Now, these are just anecdotes, but I could write a whole book full of them and, perhaps more importantly, there is more than anecdotal evidence to back up the claim that teachers unions such as the AFT and NYSUT have a negative effect on education in the US. Here is the abstract of a review of the literature on the effect of teachers unions published in 2015:
In this paper we consider more than three decades of research on teachers’ unions in the United States. We focus on unions’ role as potential rent-seekers in the K-12 educational landscape, and specifically how teachers’ unions impact district and student outcomes. We review important methodological improvements in the identification of union impacts and the measurement of contract restrictiveness that characterize a number of recent studies. We generally find that the preponderance of empirical evidence suggests that teacher unionization and union strength are associated with increases in district expenditures and teacher salaries, particularly salaries for experienced teachers. The evidence for union-related differences in student outcomes is mixed, but suggestive of insignificant or modestly negative union effects. Taken together, these patterns are consistent with a rent-seeking hypothesis. We conclude by discussing other important union activities, most notably in the political arena, and by noting that recent changes in state laws pertaining to teachers and teacher unions may provide context for new directions in scholarship.
In other words, teachers unions significantly increase expenditures (at the expense of the taxpayers), yet have insignificant or perhaps even somewhat negative effects on student performance. Thus, in terms of cost-effectiveness, teachers unions have a substantial negative effect on education. You should read the whole thing if you’re interested in that issue. Note that this is a review of the literature, so it doesn’t rely on a single study but takes into account the whole literature.
But it’s even worse than you think, because as this paper acknowledges in section 6, the studies reviewed weren’t concerned with the effect teachers unions have on state and federal policy about education, which in my opinion is by far how they do the most damage. According to the Center for Responsive Politics, a nonpartisan group which tracks money spent on lobbying by various organizations, teachers unions (mostly the AFT and the NEA) have spent more than $148 million on federal political lobbying since 1990. The AFT alone, to which CGSU is affiliated, spent more than $92 million during that period, which makes it one of the largest political contributors in the US. In fact, the AFT spent $27 million more on federal politics during that period than Chevron, Exxon Mobil and the NRA combined. Moreover, this doesn’t even include the money spent on state politics, which is where most of the action happens on education because in the US it’s mostly a state business. Although they like to present themselves as David against the corporate Goliaths of the world, the fact of the matter is that teachers unions are among the most powerful lobbies in the US. They use that influence to systematically oppose any meaningful reform of the education system. Of course, if you ask them, they will tell you that they are totally in favor of reforms. But if you look at what they call “reforms”, you will see that it always consists in pouring taxpayer money into failing systems, from which teachers unions derive their power. Poor kids and minorities are disproportionately harmed by the fact that teachers unions systematically oppose any effort to reform education in the US. This post is already getting long and I have work to do, so I won’t get into the details, but I encourage you to do your own research if you don’t believe me.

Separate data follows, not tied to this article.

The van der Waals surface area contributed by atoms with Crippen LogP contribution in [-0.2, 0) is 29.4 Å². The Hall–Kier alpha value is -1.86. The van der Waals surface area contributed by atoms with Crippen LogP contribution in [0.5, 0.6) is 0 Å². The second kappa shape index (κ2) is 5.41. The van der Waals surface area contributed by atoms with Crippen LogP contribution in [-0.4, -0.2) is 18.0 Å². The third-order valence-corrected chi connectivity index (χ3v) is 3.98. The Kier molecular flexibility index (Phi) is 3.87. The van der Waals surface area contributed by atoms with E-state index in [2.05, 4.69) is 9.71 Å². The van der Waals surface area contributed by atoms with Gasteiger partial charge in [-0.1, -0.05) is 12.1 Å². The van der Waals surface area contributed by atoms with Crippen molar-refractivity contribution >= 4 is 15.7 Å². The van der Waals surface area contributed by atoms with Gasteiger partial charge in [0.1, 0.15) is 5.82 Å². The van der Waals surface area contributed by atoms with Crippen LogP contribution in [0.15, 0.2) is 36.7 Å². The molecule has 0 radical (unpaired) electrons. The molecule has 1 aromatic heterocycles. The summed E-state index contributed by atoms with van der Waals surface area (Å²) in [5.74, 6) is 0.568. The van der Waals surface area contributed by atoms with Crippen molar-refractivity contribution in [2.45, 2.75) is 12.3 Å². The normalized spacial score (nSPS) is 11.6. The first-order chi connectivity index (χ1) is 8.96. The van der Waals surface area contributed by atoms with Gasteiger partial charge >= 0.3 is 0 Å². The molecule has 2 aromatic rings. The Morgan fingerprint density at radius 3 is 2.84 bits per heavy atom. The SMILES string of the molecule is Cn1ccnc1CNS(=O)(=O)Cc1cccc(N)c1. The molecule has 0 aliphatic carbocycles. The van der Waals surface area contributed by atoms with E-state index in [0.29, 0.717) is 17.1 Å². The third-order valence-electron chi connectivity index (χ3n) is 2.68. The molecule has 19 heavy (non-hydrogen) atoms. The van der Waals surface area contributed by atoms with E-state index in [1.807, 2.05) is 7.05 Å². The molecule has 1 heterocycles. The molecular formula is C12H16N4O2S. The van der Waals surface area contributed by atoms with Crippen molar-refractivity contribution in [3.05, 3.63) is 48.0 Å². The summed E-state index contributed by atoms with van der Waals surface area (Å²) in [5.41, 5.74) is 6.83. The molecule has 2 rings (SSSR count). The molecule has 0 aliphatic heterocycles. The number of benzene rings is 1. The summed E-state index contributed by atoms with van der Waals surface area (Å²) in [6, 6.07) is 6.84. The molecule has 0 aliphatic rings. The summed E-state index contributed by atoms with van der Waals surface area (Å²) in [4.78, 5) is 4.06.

If the graduate students at Cornell vote in favor of unionization, this is how their dues will be used, since most of them will go to the AFT and NYSUT. Personally, I don’t want anything to do with those organizations, because I think they are deeply immoral and I’d rather cut my arm than give them even one dollar. But perhaps you have done your own research and disagree with me. (Although, if you’re going to disagree with me about this, you have to do your homework. It would be irresponsible for you to vote in favor of unionization without even knowing whether your dues are going to be used to support immoral policies.) This brings me to the other, more principled reason why I think you should vote against unionization. It’s fine if you disagree with me about the role of teachers unions in the US and think it’s actually positive. Reasonable people can disagree about that kind of things. (Although, to be honest, I think the case against teachers unions is pretty overwhelming.)
The problem is that, if the graduate students vote in favor of unionization, even people like me who strongly disapprove of the AFT and NYSUT will be forced to pay dues that will go to these organizations and will be used to support policies they consider deeply immoral. That’s because the National Labor Relations Act (NLRA) says that, if more than 50% of the voters in a bargaining unit vote for unionization, then everyone is represented by the union and forced to pay dues to it even if they voted against it. As I have explained, the AFT and the NYSUT are eminently political organizations (almost every dollar they spend to support candidates running for office are Democrats, although they also spend a lot of money against policies supported by Democratic politicians, as long as they perceive them as a threat to their rent), so by voting in favor of unionization, you would essentially force even people who strongly disapprove of these organizations and their activity to fund them by using the law to automatically extract dues from their wages. This is why I consider the NLRA a deeply unjust law that should be repealed as soon as possible. If you’re in favor of unionization, just ask yourself if you would be okay if other graduate students were using the law to force you to fund the NRA and, indirectly through its political contributions, the Republican party. I don’t think there are many people who support the CGSU who could look me in the eyes and tell me that they would be okay with that if the situation were reversed. But if they would not accept that kind of treatment for themselves, then they should not try to impose it on others.